Network Communication with operators in Dedekind Finite and Stably Finite Rings
Messages in communication networks often are considered as "discrete" taking values in some finite alphabet (e.g. a finite field). However, if we want to consider for example communication based on analogue signals, we will have to consider messages that might be functions selected from an infinite function space. In this paper, we extend linear network coding over finite/discrete alphabets/message space to the infinite/continuous case. The key to our approach is to view the space of operators that acts linearly on a space of signals as a module over a ring. It turns out that modules over many rings $R$ leads to unrealistic network models where communication channels have unlimited capacity. We show that a natural condition to avoid this is equivalent to the ring $R$ being Dedekind finite (or Neumann finite) i.e. each element in $R$ has a left inverse if and only if it has a right inverse. We then consider a strengthened capacity condition and show that this requirement precisely corresponds to the class of (faithful) modules over stably finite rings (or weakly finite). The introduced framework makes it possible to compare the performance of digital and analogue techniques. It turns out that within our model, digital and analogue communication outperforms each other in different situations. More specifically we construct: 1) A communications network where digital communication outperforms analogue communication. 2) A communication network where analogue communication outperforms digital communication. The performance of a communication network is in the finite case usually measured in terms band width (or capacity). We show this notion also remains valid for finite dimensional matrix rings which make it possible (in principle) to establish gain of digital versus analogue (analogue versus digital) communications.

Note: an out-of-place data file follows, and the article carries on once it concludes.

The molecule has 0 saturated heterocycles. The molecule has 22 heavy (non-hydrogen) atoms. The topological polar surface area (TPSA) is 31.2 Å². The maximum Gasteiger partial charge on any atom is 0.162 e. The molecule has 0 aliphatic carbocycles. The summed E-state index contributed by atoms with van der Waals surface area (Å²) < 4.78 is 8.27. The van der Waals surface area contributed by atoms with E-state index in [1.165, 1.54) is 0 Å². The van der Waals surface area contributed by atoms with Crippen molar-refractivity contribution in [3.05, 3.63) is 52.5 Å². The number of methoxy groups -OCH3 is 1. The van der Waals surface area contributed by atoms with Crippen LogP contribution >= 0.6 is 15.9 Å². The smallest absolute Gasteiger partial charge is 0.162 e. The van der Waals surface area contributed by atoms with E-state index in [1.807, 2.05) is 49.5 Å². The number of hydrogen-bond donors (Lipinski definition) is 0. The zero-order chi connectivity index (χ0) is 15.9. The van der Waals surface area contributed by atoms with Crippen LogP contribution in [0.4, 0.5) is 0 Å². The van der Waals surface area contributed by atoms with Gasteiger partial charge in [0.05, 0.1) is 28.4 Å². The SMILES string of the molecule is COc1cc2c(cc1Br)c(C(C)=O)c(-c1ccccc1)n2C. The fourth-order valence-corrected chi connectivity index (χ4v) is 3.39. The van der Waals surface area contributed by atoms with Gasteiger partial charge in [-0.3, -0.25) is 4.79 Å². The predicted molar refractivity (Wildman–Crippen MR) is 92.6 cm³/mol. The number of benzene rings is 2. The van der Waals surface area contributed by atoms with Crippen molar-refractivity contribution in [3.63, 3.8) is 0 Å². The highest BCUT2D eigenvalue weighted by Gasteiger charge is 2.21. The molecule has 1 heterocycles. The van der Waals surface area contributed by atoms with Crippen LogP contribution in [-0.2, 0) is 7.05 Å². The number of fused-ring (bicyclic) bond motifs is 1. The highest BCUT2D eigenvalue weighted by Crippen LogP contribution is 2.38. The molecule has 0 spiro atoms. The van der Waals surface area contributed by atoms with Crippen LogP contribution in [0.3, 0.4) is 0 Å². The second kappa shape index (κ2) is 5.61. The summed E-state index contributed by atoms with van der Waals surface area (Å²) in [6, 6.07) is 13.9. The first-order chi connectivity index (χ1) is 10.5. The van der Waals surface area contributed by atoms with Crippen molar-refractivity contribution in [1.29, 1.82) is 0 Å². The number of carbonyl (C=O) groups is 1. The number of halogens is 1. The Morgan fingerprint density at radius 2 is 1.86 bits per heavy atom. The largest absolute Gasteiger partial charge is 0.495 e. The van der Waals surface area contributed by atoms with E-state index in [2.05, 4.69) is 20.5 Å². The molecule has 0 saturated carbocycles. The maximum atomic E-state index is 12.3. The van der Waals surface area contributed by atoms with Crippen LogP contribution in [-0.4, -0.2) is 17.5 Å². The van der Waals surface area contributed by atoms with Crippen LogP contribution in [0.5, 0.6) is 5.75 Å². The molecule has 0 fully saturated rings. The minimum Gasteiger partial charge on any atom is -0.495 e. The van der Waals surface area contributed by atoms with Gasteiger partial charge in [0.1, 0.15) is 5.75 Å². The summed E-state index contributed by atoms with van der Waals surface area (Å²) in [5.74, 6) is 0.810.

- Networks Group